Roughly a year after cutting rooftop solar payments for single-family homes exporting electricity to the grid, the California Public Utilities Commission (CPUC) has now unanimously voted forward a decision that does the same for multi-meter properties, farms, schools, some commercial buildings, and more.
Previous to this decision, properties with multiple electric meters in California would be connected via a Virtual Net Energy Metering (VNEM) and Net Energy Metering Aggregation (NEMA) program, which allow properties with multiple meters to install a single solar array for the entire property, sharing one system’s electricity and associated net metering credits with all customers and meters on the property.
Properties under these programs sell excess solar generation back to the grid in exchange for bill credits. The new decision slashed these payments by roughly 80%, making a severe dent in the value proposition for new rooftop solar customers.
Additionally, the ruling determined that common areas in residential buildings are no longer eligible for the aggregation feature within VNEM and NEMA, meaning that any solar capacity associated with common area electric meters must be used by that area, and any excess must be sold to the utility at a low rate, and then purchased back at a much higher rate, multiples above what it was sold for. These common areas that cannot be tied to other accounts include hallways, gyms, outdoor areas, EV charging stations, and more.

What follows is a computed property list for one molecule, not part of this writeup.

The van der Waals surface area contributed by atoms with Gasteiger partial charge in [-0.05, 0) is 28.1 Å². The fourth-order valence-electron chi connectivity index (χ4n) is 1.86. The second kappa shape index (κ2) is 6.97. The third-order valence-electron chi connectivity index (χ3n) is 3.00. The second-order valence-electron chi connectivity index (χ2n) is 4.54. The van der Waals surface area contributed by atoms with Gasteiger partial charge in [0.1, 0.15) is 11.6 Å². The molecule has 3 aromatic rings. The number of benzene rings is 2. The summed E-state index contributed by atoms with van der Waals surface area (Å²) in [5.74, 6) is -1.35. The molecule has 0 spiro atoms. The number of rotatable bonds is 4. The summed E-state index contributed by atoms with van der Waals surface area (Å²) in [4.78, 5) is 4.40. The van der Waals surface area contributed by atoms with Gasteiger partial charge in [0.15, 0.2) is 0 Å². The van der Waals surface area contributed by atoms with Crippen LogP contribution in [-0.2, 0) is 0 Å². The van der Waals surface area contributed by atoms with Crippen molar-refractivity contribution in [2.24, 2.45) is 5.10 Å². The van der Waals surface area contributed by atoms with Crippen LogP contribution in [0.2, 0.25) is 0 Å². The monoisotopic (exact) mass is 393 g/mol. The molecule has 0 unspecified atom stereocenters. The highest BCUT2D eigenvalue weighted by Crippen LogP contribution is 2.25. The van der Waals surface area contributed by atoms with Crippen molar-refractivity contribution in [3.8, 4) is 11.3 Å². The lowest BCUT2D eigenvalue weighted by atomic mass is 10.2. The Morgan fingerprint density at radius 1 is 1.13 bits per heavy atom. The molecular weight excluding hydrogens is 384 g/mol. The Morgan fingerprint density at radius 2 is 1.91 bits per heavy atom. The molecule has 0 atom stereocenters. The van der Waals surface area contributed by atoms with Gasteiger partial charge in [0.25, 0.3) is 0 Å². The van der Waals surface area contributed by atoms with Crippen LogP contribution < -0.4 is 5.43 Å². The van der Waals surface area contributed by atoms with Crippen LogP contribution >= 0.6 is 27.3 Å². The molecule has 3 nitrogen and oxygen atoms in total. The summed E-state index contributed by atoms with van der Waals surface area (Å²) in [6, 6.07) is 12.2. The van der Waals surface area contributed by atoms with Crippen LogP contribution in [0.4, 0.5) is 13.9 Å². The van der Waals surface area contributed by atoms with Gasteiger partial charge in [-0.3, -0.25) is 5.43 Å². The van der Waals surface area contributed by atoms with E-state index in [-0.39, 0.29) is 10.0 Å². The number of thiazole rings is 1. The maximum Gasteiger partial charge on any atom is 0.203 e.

“It is astonishing how intent the CPUC is on continuing to block the growth of solar at the expense of consumers and our state clean energy goals for the benefit of big utilities like PG&E.,” said CALSSA Executive Director Bernadette Del Chiaro.
The CPUC is mandated to serve the public, primarily securing electricity reliability and affordability. This recent decision by CPUC to make it harder for renters to adopt solar in California is particularly confusing given the justification for its previous slash to single-family homes in NEM 3.0. That decision was based on a utility-backed argument that rooftop solar was exacerbating inequality in California, and that renters were being left behind in the savings that solar can bring.
Now, just a year later, CPUC made another move to support that moat around the profits of the major private utilities. What’s more, alongside the net metering decision, CPUC voted to approve a 12.8% hike in electricity rates. The prices continue to rise steadily, even as California electricity rates have far outpaced inflation.
“There’s no arguing that rent and cost of living in California are high, and solar is a real way to defer those expenses,” said Chris Hopper, chief executive officer, Aurora Solar. “This further eats away at that, and unfortunately, it impacts vulnerable communities who are easily hurt by high costs: renters, farmers, and small businesses. Overall, the change in pricing structures is going to have a much larger impact on low-income communities.”
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